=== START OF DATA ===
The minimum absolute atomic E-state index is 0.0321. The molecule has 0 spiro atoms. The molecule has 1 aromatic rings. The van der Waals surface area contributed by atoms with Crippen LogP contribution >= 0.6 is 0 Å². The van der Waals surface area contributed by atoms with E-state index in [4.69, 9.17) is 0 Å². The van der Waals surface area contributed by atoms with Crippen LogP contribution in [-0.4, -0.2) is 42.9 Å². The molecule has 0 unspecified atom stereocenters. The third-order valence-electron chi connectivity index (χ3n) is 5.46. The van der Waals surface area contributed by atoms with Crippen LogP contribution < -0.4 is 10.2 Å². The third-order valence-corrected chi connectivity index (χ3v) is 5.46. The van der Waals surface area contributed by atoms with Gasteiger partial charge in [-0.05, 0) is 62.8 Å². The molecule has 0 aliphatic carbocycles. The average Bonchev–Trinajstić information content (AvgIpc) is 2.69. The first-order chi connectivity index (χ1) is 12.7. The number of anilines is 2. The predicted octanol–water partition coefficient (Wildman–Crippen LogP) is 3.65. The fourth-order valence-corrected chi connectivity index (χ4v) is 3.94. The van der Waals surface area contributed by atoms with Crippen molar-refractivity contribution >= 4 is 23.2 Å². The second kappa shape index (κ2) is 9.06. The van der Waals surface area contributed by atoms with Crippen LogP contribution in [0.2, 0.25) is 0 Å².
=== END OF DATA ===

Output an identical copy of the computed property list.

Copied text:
The minimum absolute atomic E-state index is 0.0321. The molecule has 0 spiro atoms. The molecule has 1 aromatic rings. The van der Waals surface area contributed by atoms with Crippen LogP contribution >= 0.6 is 0 Å². The van der Waals surface area contributed by atoms with E-state index in [4.69, 9.17) is 0 Å². The van der Waals surface area contributed by atoms with Crippen LogP contribution in [-0.4, -0.2) is 42.9 Å². The molecule has 0 unspecified atom stereocenters. The third-order valence-electron chi connectivity index (χ3n) is 5.46. The van der Waals surface area contributed by atoms with Crippen LogP contribution < -0.4 is 10.2 Å². The third-order valence-corrected chi connectivity index (χ3v) is 5.46. The van der Waals surface area contributed by atoms with Gasteiger partial charge in [-0.05, 0) is 62.8 Å². The molecule has 0 aliphatic carbocycles. The average Bonchev–Trinajstić information content (AvgIpc) is 2.69. The first-order chi connectivity index (χ1) is 12.7. The number of anilines is 2. The predicted octanol–water partition coefficient (Wildman–Crippen LogP) is 3.65. The fourth-order valence-corrected chi connectivity index (χ4v) is 3.94. The van der Waals surface area contributed by atoms with Crippen molar-refractivity contribution >= 4 is 23.2 Å². The second kappa shape index (κ2) is 9.06. The van der Waals surface area contributed by atoms with Crippen LogP contribution in [0.2, 0.25) is 0 Å².